Recently, I co-authored an article about how to mitigate risk doing business with the U.S. federal, state, and local governments in the summer 2020 edition of the International In-house Counsel Journal. My co-author is Garret Scronce.
Building a corporate brand and promoting corporate interests involves more than just producing and selling the best products and services—it also requires a company’s active involvement in a nation’s democracy. Active involvement includes executing a layered strategy that advances communication with and educates the government—U.S. federal, state or local—about the company, its products, its industry, and how government actions or regulations may affect it.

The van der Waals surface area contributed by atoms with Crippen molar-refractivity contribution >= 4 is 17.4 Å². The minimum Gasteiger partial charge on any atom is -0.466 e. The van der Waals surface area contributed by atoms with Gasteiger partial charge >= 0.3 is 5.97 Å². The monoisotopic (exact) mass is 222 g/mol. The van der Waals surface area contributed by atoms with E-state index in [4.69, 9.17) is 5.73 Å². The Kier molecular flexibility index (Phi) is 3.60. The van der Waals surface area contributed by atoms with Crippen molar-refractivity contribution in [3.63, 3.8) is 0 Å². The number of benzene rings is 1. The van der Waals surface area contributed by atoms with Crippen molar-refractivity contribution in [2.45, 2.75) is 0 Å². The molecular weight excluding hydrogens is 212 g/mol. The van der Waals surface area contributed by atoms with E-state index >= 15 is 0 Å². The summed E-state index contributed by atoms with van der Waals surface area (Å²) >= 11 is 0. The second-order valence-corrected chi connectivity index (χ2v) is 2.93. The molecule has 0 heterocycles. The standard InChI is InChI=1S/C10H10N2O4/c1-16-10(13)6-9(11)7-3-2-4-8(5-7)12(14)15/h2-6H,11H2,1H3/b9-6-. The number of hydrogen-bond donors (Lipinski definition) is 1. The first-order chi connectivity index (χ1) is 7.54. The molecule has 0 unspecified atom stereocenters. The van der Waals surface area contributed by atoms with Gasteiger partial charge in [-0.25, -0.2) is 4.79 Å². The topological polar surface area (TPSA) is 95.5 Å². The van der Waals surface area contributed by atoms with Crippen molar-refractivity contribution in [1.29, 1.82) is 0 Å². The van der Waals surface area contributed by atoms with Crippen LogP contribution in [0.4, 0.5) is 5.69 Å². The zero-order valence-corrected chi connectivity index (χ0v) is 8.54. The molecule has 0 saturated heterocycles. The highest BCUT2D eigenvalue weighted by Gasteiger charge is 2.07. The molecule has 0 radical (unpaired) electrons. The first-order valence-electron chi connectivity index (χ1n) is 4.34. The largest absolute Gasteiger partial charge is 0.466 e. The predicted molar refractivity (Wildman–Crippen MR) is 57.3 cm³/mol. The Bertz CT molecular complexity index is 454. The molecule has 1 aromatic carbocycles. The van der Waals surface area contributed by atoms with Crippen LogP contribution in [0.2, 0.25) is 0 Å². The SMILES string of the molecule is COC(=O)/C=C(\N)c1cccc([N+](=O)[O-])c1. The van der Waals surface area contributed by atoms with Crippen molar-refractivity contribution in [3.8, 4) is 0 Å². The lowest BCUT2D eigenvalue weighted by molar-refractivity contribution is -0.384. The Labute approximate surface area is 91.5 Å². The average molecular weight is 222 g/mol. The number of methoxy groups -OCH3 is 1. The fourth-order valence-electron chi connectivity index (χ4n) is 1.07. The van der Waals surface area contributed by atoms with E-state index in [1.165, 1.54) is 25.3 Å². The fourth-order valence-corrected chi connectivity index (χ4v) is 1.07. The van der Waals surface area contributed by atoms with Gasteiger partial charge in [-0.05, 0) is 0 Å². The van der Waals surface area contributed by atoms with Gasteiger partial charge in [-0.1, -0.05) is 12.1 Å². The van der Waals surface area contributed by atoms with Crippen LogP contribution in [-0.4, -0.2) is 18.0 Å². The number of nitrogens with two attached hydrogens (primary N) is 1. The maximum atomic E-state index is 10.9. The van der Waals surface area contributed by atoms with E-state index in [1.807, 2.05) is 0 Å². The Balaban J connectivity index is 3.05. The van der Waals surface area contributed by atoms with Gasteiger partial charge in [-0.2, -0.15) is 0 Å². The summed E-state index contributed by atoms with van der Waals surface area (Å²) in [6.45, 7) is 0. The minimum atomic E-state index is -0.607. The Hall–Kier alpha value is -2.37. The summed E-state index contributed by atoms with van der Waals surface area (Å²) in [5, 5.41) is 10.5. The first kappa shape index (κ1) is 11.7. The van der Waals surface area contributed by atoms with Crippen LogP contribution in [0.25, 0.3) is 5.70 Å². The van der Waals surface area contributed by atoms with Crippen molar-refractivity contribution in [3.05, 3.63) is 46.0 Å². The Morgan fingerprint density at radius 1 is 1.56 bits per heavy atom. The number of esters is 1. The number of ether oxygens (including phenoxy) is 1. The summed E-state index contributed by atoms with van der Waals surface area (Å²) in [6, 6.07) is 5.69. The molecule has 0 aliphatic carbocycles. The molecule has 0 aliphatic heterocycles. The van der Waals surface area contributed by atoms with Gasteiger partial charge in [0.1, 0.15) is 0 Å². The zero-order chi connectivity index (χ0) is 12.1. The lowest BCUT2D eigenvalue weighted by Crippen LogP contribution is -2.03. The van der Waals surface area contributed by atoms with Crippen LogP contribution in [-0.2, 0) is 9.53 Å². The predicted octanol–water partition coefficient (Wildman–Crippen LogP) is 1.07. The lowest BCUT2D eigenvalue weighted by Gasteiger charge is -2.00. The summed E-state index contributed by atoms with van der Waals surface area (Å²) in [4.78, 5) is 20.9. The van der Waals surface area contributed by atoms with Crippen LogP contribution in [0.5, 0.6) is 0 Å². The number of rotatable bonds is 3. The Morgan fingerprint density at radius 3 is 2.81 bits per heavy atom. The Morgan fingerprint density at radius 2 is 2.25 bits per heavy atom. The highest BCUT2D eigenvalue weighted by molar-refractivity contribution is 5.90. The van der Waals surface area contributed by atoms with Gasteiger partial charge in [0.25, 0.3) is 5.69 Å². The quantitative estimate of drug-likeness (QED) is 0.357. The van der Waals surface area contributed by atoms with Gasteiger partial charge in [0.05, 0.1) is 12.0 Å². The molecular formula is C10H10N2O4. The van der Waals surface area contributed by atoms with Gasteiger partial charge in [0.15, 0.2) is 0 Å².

In turn, the government devises its policies and laws, balancing public interests with the need to nurture innovation. In addition to its twin roles as author and enforcer of laws and public policies, the government is also a major consumer of goods and services. For example, in fiscal year 2019, the federal government spent $597 billion on government contracts for goods and services. Meanwhile, the state, local, and education government contracts market is valued at approximately $1.5 trillion annually. Given the financial opportunities that these government markets present, companies competing for these contracts will seek every legal advantage—including starting, solidifying, sustaining, and leveraging relationships with government officials and employees.
If you are interested in reading more, please email me at email@example.com.